The United Steelworkers, whose members in the United States are locked in a bitter struggle with the oil companies over pay and conditions, has found yet another way to attempt to politically shackle workers in Quebec. The union has publicly endorsed one of the candidates for the leadership of the Parti Québécois (PQ) and, in so doing, has reaffirmed its staunch support for a big business party that over the past three decades has repeatedly come into headlong conflict with the working class, imposing sweeping social spending cuts and outlawing strikes.
In a letter published in the Montreal daily Le Devoir last month, the Steelworkers’ leadership announced that it supports “unreservedly” Martine Ouellet’s campaign to become PQ leader. The Member of the Quebec National Assembly (MNA) for the Montreal South Shore riding of Vachon, Ouellet was the Minister for Natural Resources in Pauline Marois’ PQ government.
The Steelworkers’ endorsement is part of a campaign being mounted by the Quebec union bureaucracy to “save” the PQ, whose popular support has reached an historic low. Since the end of the 1990s, the PQ and the PQ-led movement for Quebec’s secession from the Canadian federal state have experienced one debacle after another because of their right-wing politics. The unpopularity of the PQ deepened further during the Marois government, which held power for 18 months, from September 2012 to last April.
The letter, signed by Daniel Roy, the leader of the Métallos (the Steelworkers’ Quebec branch), argued that in a situation where “the link between this party and the workers is now more tenuous,” it is fundamental to “rebuild the bridges” with the PQ. Roy, who is also the vice president of the Quebec Federation of Labor, added that “despite its faults and its recent backsliding,” this party “remains the best political vehicle for taking power and putting forward the interests of the middle class.”
In reality the PQ is an enemy of working people and, along with the pro-federalist Liberals, has served for the past forty years as one of the Quebec elite’s two parties of government. It won the elections called in the summer 2012 in order to put an end to the six-month-long province-wide student strike that had erupted against the university tuition increases of the Liberal government of Jean Charest. Its ability to do so was bound up with the support it received from the student associations and from the unions, which had intervened to isolate the strike and prevent it from spreading to the working class under the slogan, “After the streets, to the ballot box.”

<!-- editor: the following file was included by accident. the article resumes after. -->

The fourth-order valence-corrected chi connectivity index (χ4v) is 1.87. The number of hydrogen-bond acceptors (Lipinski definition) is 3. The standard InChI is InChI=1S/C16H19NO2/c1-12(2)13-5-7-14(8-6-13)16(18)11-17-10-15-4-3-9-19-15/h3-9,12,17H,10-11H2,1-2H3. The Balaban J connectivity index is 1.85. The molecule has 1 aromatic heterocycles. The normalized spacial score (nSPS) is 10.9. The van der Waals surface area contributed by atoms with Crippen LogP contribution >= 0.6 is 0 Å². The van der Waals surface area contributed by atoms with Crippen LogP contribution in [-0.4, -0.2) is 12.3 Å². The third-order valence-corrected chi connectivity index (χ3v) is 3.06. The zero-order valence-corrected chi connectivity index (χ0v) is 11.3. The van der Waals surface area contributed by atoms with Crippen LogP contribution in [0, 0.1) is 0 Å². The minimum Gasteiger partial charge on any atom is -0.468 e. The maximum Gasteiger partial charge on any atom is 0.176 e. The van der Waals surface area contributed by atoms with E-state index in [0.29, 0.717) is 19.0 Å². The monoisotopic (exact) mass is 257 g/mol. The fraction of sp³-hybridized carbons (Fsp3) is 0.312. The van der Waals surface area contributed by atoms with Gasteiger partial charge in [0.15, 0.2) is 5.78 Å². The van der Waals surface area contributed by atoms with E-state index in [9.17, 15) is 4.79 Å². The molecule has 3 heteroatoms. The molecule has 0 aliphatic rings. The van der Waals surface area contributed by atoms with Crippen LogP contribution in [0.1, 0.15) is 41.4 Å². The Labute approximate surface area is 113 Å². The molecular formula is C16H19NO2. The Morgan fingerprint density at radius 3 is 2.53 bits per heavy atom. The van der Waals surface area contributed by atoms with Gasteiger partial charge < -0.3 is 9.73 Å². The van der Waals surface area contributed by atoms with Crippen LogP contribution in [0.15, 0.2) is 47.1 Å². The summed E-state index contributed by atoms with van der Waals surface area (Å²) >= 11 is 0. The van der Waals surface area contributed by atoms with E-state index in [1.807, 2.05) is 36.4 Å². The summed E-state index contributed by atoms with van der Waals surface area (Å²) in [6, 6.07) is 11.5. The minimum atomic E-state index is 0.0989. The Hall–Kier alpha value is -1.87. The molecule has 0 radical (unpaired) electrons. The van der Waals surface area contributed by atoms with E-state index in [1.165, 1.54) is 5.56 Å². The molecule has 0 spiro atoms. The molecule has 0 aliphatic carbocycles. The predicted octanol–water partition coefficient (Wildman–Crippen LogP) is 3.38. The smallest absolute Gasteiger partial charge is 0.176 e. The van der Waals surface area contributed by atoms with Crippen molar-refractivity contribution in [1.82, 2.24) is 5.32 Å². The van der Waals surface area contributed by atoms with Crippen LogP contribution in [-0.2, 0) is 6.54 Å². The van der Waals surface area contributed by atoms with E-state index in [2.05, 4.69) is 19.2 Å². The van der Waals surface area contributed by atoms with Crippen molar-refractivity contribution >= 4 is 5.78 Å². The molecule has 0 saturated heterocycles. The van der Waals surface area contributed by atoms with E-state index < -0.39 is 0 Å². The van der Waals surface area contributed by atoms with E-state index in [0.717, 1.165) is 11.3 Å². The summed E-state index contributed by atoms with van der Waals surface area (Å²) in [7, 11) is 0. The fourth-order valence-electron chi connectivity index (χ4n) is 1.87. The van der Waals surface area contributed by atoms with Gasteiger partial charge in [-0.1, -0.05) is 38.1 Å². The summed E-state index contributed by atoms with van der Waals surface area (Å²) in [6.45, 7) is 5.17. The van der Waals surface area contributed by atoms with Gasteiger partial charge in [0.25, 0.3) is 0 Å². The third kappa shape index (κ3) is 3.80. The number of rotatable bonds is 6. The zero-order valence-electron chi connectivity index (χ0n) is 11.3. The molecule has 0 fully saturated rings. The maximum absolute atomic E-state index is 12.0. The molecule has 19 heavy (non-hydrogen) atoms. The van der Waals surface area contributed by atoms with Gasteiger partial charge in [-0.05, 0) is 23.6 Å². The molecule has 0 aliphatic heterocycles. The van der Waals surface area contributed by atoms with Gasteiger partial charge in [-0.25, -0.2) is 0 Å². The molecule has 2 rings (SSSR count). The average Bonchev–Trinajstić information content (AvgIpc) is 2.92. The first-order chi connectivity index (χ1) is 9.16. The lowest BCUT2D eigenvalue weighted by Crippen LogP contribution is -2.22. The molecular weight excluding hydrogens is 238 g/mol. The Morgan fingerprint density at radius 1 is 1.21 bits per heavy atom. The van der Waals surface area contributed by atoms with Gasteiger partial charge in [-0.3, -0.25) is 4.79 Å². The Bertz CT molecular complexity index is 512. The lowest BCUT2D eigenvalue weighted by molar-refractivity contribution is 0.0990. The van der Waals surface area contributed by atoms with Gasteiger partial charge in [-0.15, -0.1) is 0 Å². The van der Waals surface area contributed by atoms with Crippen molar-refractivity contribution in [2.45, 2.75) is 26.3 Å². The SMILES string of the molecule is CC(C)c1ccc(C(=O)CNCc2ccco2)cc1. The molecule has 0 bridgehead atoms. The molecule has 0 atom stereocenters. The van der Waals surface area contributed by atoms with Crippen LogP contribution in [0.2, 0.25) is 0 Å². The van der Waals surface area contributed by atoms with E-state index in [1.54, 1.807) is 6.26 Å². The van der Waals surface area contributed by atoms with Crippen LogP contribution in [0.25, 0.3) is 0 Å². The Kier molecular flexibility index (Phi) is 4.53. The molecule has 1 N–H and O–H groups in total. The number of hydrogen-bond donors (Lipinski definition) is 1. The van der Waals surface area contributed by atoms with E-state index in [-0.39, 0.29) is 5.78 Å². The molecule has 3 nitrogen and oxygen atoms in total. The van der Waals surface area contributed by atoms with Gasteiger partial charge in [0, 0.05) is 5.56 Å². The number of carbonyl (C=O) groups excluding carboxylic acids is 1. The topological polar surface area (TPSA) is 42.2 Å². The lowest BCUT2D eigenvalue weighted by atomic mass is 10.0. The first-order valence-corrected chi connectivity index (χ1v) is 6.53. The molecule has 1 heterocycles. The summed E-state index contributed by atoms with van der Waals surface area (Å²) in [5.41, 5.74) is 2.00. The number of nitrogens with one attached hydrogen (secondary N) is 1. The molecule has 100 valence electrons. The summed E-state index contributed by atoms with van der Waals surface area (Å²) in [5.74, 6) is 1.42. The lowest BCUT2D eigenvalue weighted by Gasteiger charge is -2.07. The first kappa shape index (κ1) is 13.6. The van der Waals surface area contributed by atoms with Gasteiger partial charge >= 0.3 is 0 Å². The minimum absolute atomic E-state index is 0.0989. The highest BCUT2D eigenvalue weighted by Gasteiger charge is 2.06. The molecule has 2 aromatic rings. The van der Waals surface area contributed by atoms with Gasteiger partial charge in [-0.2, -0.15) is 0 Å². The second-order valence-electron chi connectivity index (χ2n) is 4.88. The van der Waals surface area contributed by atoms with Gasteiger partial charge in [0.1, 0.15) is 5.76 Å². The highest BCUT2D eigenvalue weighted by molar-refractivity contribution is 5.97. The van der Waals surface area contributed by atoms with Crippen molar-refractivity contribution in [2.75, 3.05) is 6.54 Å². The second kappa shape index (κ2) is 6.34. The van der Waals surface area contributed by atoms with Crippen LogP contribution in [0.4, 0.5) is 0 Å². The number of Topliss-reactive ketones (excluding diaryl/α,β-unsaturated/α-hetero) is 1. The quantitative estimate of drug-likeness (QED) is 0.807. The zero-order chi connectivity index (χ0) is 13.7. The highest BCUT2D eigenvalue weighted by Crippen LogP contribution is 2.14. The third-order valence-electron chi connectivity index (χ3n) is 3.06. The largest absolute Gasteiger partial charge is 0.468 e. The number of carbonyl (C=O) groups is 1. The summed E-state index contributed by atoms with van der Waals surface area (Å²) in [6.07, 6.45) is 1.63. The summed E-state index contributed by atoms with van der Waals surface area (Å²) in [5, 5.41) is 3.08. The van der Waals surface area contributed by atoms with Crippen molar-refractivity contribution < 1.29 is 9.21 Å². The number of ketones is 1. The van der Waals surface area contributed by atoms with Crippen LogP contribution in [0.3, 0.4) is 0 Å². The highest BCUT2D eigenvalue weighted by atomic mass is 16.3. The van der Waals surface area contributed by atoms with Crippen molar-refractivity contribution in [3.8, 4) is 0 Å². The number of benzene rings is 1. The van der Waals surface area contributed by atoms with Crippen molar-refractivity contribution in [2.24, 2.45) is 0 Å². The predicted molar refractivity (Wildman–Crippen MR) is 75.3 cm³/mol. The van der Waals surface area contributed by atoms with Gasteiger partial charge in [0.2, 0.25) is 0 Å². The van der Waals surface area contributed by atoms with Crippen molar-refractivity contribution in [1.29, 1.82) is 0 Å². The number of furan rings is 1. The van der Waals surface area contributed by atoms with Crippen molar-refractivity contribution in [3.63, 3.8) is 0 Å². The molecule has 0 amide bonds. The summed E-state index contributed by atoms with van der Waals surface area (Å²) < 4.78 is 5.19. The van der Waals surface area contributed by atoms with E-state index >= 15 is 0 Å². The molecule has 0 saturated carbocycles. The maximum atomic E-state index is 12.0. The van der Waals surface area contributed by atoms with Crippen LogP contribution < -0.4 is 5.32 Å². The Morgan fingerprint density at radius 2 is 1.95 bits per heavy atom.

The unions’ claim that the PQ was the “lesser evil” to Charest’s “neoliberals” was endorsed by the pseudo-left, pro-Quebec independence Québec Solidaire. It appealed to the PQ for an electoral alliance, then on the eve of the election announced that in the event the QS held the balance of power in a minority parliament it would sustain the PQ in power for at least a year.
Once in power, the PQ rapidly imposed huge budget cuts and permanent annual tuition fee increases. The PQ government also upheld Montreal’s P-6 regulation and similar municipal bylaws that duplicated the draconian restrictions on the right to demonstrate that the Charest government had imposed in its notorious anti-student-strike law, Bill 78. P-6 continues to be regularly invoked by the police to declare demonstrations illegal and violently disperse them.
While maintaining record low taxes on big business and the rich, the PQ government in which Ouellet was a minister slashed social assistance and enacted an emergency law to criminalize a strike by 75,000 construction workers. And with its “Quebec Charter of Values,” the PQ fomented animosity against religious minorities and immigrants, especially Muslims, with the aim of diverting attention away from its austerity measures and splitting the working class on ethnic and cultural lines.
When new elections were called in spring 2014, the billionaire press magnate and arch-right winger Pierre-Karl Péladeau announced he would run as a candidate for the PQ, further underlining its character as a party of and for big business. The Liberals ended up winning the elections, while the PQ, with only 25.4 percent of the popular vote, recorded its worst result since 1970, the first election in which it participated.